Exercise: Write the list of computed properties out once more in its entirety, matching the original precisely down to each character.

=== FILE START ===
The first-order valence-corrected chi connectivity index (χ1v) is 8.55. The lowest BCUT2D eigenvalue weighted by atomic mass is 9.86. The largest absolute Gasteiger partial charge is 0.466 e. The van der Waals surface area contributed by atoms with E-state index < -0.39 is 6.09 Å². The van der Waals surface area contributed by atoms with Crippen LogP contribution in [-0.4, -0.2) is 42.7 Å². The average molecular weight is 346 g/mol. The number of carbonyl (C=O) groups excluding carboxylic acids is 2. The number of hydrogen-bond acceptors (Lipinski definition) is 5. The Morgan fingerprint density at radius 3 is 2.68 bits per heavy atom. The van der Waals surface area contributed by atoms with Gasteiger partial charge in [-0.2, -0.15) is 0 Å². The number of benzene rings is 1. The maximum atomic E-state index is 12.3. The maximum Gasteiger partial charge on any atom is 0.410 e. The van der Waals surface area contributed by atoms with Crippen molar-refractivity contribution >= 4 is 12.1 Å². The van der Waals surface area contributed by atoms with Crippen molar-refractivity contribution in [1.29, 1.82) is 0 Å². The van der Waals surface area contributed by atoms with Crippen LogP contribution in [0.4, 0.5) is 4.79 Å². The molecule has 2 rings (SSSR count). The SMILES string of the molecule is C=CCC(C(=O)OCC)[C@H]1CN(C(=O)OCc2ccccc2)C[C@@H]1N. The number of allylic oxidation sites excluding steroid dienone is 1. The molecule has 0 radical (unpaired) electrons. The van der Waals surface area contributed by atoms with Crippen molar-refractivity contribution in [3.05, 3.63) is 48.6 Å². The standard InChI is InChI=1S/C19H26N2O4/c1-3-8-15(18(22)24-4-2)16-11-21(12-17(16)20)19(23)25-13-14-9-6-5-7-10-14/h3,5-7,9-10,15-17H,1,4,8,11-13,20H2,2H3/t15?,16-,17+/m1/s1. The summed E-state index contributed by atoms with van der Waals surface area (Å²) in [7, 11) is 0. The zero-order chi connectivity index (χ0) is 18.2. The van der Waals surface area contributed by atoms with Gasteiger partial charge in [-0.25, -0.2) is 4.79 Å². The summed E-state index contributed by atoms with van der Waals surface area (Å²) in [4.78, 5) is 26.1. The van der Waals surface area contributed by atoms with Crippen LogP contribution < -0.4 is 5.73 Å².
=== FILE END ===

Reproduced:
The first-order valence-corrected chi connectivity index (χ1v) is 8.55. The lowest BCUT2D eigenvalue weighted by atomic mass is 9.86. The largest absolute Gasteiger partial charge is 0.466 e. The van der Waals surface area contributed by atoms with E-state index < -0.39 is 6.09 Å². The van der Waals surface area contributed by atoms with Crippen LogP contribution in [-0.4, -0.2) is 42.7 Å². The average molecular weight is 346 g/mol. The number of carbonyl (C=O) groups excluding carboxylic acids is 2. The number of hydrogen-bond acceptors (Lipinski definition) is 5. The Morgan fingerprint density at radius 3 is 2.68 bits per heavy atom. The van der Waals surface area contributed by atoms with Gasteiger partial charge in [-0.2, -0.15) is 0 Å². The number of benzene rings is 1. The maximum atomic E-state index is 12.3. The maximum Gasteiger partial charge on any atom is 0.410 e. The van der Waals surface area contributed by atoms with Crippen molar-refractivity contribution >= 4 is 12.1 Å². The van der Waals surface area contributed by atoms with Crippen molar-refractivity contribution in [1.29, 1.82) is 0 Å². The van der Waals surface area contributed by atoms with Crippen LogP contribution in [0.4, 0.5) is 4.79 Å². The molecule has 2 rings (SSSR count). The SMILES string of the molecule is C=CCC(C(=O)OCC)[C@H]1CN(C(=O)OCc2ccccc2)C[C@@H]1N. The number of allylic oxidation sites excluding steroid dienone is 1. The molecule has 0 radical (unpaired) electrons. The van der Waals surface area contributed by atoms with Crippen molar-refractivity contribution in [3.05, 3.63) is 48.6 Å². The standard InChI is InChI=1S/C19H26N2O4/c1-3-8-15(18(22)24-4-2)16-11-21(12-17(16)20)19(23)25-13-14-9-6-5-7-10-14/h3,5-7,9-10,15-17H,1,4,8,11-13,20H2,2H3/t15?,16-,17+/m1/s1. The summed E-state index contributed by atoms with van der Waals surface area (Å²) in [7, 11) is 0. The zero-order chi connectivity index (χ0) is 18.2. The van der Waals surface area contributed by atoms with Gasteiger partial charge in [-0.25, -0.2) is 4.79 Å². The summed E-state index contributed by atoms with van der Waals surface area (Å²) in [4.78, 5) is 26.1. The van der Waals surface area contributed by atoms with Crippen LogP contribution < -0.4 is 5.73 Å².